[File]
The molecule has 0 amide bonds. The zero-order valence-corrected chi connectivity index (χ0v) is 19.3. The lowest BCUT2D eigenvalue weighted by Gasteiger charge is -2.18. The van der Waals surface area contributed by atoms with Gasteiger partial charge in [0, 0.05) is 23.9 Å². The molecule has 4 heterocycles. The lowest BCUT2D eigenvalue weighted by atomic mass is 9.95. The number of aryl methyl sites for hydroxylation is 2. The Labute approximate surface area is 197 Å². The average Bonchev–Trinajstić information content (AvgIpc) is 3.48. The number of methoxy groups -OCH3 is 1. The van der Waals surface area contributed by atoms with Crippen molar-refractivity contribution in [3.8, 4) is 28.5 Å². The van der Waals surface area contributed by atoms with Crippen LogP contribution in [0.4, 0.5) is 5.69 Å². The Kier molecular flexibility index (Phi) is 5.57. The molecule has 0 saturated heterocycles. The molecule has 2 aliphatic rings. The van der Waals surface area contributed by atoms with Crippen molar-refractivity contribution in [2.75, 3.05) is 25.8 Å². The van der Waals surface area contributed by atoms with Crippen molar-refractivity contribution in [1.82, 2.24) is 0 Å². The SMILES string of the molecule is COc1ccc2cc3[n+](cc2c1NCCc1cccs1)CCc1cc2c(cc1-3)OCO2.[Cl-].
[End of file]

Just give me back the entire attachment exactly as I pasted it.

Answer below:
The molecule has 0 amide bonds. The zero-order valence-corrected chi connectivity index (χ0v) is 19.3. The lowest BCUT2D eigenvalue weighted by Gasteiger charge is -2.18. The van der Waals surface area contributed by atoms with Gasteiger partial charge in [0, 0.05) is 23.9 Å². The molecule has 4 heterocycles. The lowest BCUT2D eigenvalue weighted by atomic mass is 9.95. The number of aryl methyl sites for hydroxylation is 2. The Labute approximate surface area is 197 Å². The average Bonchev–Trinajstić information content (AvgIpc) is 3.48. The number of methoxy groups -OCH3 is 1. The van der Waals surface area contributed by atoms with Crippen molar-refractivity contribution in [3.8, 4) is 28.5 Å². The van der Waals surface area contributed by atoms with Crippen LogP contribution in [0.4, 0.5) is 5.69 Å². The Kier molecular flexibility index (Phi) is 5.57. The molecule has 0 saturated heterocycles. The molecule has 2 aliphatic rings. The van der Waals surface area contributed by atoms with Crippen molar-refractivity contribution in [2.75, 3.05) is 25.8 Å². The van der Waals surface area contributed by atoms with Crippen molar-refractivity contribution in [1.82, 2.24) is 0 Å². The SMILES string of the molecule is COc1ccc2cc3[n+](cc2c1NCCc1cccs1)CCc1cc2c(cc1-3)OCO2.[Cl-].